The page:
#2 will make you more money, so the cost of the seeds is a non-factor. #1 will make you poor, because when it doesn't rain your crops die.

So, what exactly is the issue?

this is a completely wrong analysis. if (2) was true those people would have been dead centuries or millenia ago. the fact that they are still alive tells you that they get by, and that, honestly, is good enough.

there was an attempt a few decades ago to do exactly what DuPont is doing [again]. i do not understand why 1st world countries do not leave the 3rd world alone to grow their own food. 1st world conditions are NOT THE SAME as 3rd world conditions.

the study that i heard about was exactly the same situation. a 3rd world country which had extremely poor yields was interfered with by a 1st world country providing donations of high-yield maize. for three to four years the success of the trials resulted in bumper crops and the surrounding farmers clambered onto the 1st world genetic variety maize.

then there was a drought.

the high-yield 1st world maize died, and the entire area went into famine. next year, because nothing had grown, nobody had any food the year after, either.

basically it turned out that the low-yield maize had a MASSIVE genetic diversity. some variants thrived in good conditions, some grew successfully *EVEN IN DROUGHT CONDITIONS*. no matter what happened, those people always got some food. not necessarily a lot, but enough so that they didn't die.

now the problem was with this stupid, stupid interference by a 1st world country was that because everyone in the area had converted over to this wonderful high-yield maize, NOBODY HAD ANY OF THE OLD GENETIC VARIETY LEFT.

it was a decade before the country properly recovered, and that was just from one drought.

so the conclusion is, unescapably, that DuPont is intent on killing people just to make a profit, as this isn't the first time that providing 1st world maize to 3rd world countries has gone very very wrong.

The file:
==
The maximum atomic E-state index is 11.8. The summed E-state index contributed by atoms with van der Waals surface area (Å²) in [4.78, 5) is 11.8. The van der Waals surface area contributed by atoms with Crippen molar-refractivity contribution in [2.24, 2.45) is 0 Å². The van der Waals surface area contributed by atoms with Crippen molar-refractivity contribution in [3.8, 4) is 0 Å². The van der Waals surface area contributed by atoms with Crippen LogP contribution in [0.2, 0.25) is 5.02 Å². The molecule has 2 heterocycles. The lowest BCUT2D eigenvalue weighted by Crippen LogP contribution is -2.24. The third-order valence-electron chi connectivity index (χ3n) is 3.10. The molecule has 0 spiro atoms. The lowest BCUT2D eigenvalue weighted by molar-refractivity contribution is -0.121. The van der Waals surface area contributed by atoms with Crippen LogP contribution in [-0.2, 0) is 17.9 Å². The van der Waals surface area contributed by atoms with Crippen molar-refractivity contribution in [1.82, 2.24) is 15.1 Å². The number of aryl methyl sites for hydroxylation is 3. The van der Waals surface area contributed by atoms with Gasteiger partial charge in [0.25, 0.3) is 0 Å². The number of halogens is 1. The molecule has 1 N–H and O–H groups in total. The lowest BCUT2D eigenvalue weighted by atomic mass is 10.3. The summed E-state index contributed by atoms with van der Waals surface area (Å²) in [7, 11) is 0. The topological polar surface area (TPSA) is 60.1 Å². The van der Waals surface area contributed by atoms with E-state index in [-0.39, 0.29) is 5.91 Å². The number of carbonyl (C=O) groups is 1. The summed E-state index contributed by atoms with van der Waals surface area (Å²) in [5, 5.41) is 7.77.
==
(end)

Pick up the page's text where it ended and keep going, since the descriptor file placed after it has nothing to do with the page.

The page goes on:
just leave them alone. we *DON'T* know better.

Comment: what's the threat? (Score 1) 109

by lkcl (#48316301) Attached to: Computer Scientists Say Meme Research Doesn't Threaten Free Speech

this is pure speculation here, but my guess is that the people (politicians) protesting this research are quite likely to be the ones in charge of classified funding efforts for military, espionage and CIA equivalent research... and deployment of those same tools. if you've ever read Neal Stephenson's book "Cobweb" you'll know exactly what is most likely to be going on.

so, in essence, those people (politicians) know damn well that the espionage, domestic and political manipulation tools that they funded are quite likely to show up as anomalous activity should there ever be any tools (such as Truthy) provided to the general public, or any kind of research done to ascertain which "memes" *should* spread and which should not. for if there is anything that is detected which is *different* from normal expectations (a meme spread when it shouldn't have, and oh incidentally what was the source of that disruptive influence again?) it's really not going to go down too well with the people who *already* manipulate us from the shadows.

so i think you'll find that the people (politicians) protesting most loudly are the ones who are using media manipulation tools, and they're afraid that this research will be used to identify them, basically.

Comment: landfill sites (Score 2) 62

by lkcl (#48304075) Attached to: Interviews: Ask CMI Director Alex King About Rare Earth Mineral Supplies

yes, i definitely have a question. i heard the statistic that the concentration of heavy and rare earth metals is now *higher* in landfill sites than it is in the original mines that they came from, which, if true, is a global disgrace for which all of us are responsible. firstly, is this actually true, and secondly, is anyone doing anything about the extraction of rare earth metals from the electronics in which they were originally embedded?